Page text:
The U.S. military intends to analyze the performance of Isotropic Structures optical beam-forming receivers for transmission of communications via SES satellites in geosynchronous orbit and medium Earth orbit, under a deal of undefined value reported on September 24.
The deal went to SES Government Solutions of Reston, from America’s Air Force Research Lab, Virginia, an affiliate of Luxembourg-based fleet provider SES; and a U.K-based firm known as Isotropic Systems, with a U.S. business unit situated in Reston, Virginia.
The U.S. Army assessment is the first contract approval for Isotropic Systems in its engagement with SES State Solutions. The two companies are operating jointly to build communications terminals to connect government and commercial customers to SES O3b satellites and the next generation O3b mPower constellation of SES.
To communicate while on the move, the Army depends widely on gimballed parabolic receivers that cannot track satellites from low and mid-Earth orbits or cope with growing demands for high throughput, said Brian Billman, the Isotropic Systems’ Vice President for Product Management, to SpaceNews.
On the other hand, Isotropic Systems terminals are configured to link concurrently with many communication satellites and then shift to new satellites to boost data flow. “Our transmitter is built to connect to several satellites within the field of view,” said John Finney, founder and CEO of Isotropic Systems. “Customers desire the opportunity to channel the traffic over the least expensive or best-performance links.”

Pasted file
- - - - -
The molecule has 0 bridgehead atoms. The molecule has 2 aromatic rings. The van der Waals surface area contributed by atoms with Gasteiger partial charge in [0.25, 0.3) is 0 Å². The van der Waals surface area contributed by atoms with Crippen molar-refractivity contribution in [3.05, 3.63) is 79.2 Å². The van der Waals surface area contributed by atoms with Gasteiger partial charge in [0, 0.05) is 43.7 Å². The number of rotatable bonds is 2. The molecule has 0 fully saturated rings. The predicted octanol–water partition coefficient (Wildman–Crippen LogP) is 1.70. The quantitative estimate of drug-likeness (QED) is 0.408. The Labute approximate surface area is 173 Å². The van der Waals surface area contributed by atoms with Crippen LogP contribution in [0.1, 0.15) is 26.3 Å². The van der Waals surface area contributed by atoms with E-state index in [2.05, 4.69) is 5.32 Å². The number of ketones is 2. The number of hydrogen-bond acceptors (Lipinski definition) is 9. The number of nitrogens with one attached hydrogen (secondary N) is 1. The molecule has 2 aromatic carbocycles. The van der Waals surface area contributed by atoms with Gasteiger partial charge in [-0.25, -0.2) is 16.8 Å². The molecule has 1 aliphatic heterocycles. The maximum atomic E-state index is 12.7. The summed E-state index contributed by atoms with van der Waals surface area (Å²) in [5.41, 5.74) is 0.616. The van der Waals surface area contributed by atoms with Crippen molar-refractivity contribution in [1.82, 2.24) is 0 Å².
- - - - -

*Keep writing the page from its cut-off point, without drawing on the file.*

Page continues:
Army customers often pursue reliable communications, which Isotropic does by establishing multiple communications channels to avoid jamming or intrusion, Billman said. “Without disrupting the key communications channel, the terminal will use its 2nd or 3rd beam to begin mapping the sky in search of opportunity satellites,” Billman added.
The U.S. military, notably the Army and the Air Force, evaluates a range of commercial satellite communications systems through a Defense Experimentation scheme using the Commercial Space Internet (DEUCI).
The Army and Air Force are already examining the Isotropic Systems prototype transmitter as part of the initiative. In phase two of the trials expected to begin at the beginning of 2021, the Air Force and the Army intend to assess whether Isotropic Systems antennas can link concurrently to the SES geostationary satellite plus a medium-Earth orbit SES O3b satellite.
This year, Isotropic Systems shifted towards building facilities for state and defense clients, developed satellite constellation providers, telecommunications, business and maritime applications, and licensing technologies for aircraft stations. It appears like the pivot is paying off. In May, Isotropic signed a deal with the Pentagon’s Defense Innovation to evaluate the viability of stations for the U.S. Navy vessels.